Archive | September, 2014

A new life for NewCred?

24 Sep

From the mid-year budget review, due to be considered at next week’s council meeting:

The local credit union NewCred provides loan and banking facilities to Newham residents and staff. The organisation is in negotiations with another Credit Union – London Community Credit Union (LCCU) – about a Transfer of Engagements. In effect this would mean that NewCred would become a branch of LCCU. LCCU’s common bond area already covers Newham and they offer services to Newham residents but do not have a physical base in the borough.

This report asks Council as part of its budget strategy to delegate to cabinet the decision to make a loan ofup to £600k to LCCU [to] enable it take on this transfer of engagement, provided satisfactory terms can be agreed with the Council. This provision would only apply in the event that a transfer of engagements occurred.

Interesting.

With the scale offered by being part of the larger LCCU, could NewCred be a partner in the mayor’s proposed MoneyWorks project? 

Advertisements

Beckton result

12 Sep

Wilson and Wales

Trebles all round as Tonii Wilson’s win maintains Sir Robin’s iron grip on Newham

The results of yesterday’s by-election in Beckton, which was held to fill the vacancy left by the death of Alec Kellaway in June, have been announced:

Syed Hussain AHMED Conservative 584 29.6%
Mark DUNNE TUSC 21 1%
Jane Alison LITHGOW Green Party 70 3.5%
David MEARS UKIP 215 10.9%
Kayode SHEDOWO Christian People’s Alliance 33 1.7%
David THORPE Liberal Democrat 43 2.2%
Tonii WILSON Labour 1,006 51%
       
Total Number of votes: 1,983    
Electorate total: 10,510    
Turn out: 18.86%    
Number of valid votes: 1,972    
Number of Rejected Votes: 11    

There’s so much to be disappointed about here that it’s hard to know where to start.

Obviously this result means Newham continues to be a one party state and, with that party ruthlessly controlled by the Mayor, it is essentially a one person state. Tonii Wilson was hand-picked by Sir Robin and imposed on the local party through a dubious ‘urgent’ selection procedure. She may have been the best candidate Labour could have chosen and, had Beckton members been given a proper say, she might have been selected any way, but we’ll never know. Right now, it just looks like she’ll be an empty suit waiting to unquestioningly do the boss’s bidding. Trebles all round at Building 1000!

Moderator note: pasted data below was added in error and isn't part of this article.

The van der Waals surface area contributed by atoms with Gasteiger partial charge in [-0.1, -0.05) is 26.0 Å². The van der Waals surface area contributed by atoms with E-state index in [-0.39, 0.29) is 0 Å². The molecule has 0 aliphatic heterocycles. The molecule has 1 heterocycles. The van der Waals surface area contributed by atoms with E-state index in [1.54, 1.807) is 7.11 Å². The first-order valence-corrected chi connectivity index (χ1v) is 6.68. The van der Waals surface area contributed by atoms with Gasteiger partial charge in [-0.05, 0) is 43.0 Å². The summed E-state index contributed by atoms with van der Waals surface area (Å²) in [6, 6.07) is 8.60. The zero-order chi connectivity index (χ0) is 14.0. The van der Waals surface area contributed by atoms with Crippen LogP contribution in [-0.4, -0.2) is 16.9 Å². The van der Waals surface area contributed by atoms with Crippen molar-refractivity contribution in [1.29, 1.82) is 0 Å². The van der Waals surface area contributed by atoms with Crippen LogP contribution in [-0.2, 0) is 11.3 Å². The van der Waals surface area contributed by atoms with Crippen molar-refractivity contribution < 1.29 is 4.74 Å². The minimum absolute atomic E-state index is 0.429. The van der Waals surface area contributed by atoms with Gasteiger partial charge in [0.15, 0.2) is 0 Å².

The poor showings by the two alternative left parties is a shame. TUSC came dead last, polling even fewer votes than the CPA, but they put up a paper candidate and made no real effort. At least the Greens ran an active campaign. But 70 votes is a feeble return. If the party aspires to re-establish itself in Newham after a decade-long hiatus it needs to be doing better than this. In May the Greens were runners-up to Labour in Forest Gate North. Perhaps this part of the borough is more fertile territory.

By contrast UKIP is doing well in the south. They polled strongly in both Canning Town wards and in Custom House in May; they finished third here with almost 11% of the vote. Electorally, this will probably be of more concern to the Tories than Labour, but any rise in support for the far right in Newham has to worry us all.

The most disappointing thing though is the pathetically low turnout – 18.86%. Fewer than 1 in 5 voters even bothered registering a preference. It’s a spectacular failure by all concerned. But it’s not just a Newham issue, or a even a Labour issue: it’s a national problem that all parties must address. 

For the next three and a half years Tonii Wilson will sit in council with the active backing of less than 1 in 10 Beckton voters. Unless we do something to address the democratic deficit there is a going to be real crisis of legitimacy in local government.

Mysterious disappearing voters

8 Sep

How many voters are there in Newham?

This was sitting on the electoral register page of the council website for about a year (I took the screenshot in May, just after the elections):

Referendum 1

If 10,350 is 5% of registered voters, simple maths tells us that the total number of people on the electoral register in Newham in April 2013 was exactly 207,000.

But according to the published results for the council elections, the electorate in May 2014 was just 195,419. Some 11,581 voters vanished from the rolls in a year. 

The electoral register page has recently been updated. I grabbed this image today:

Referendum 2

So now the electoral roll stands at 192,600. Another 2,819 voters have disappeared in the last three months.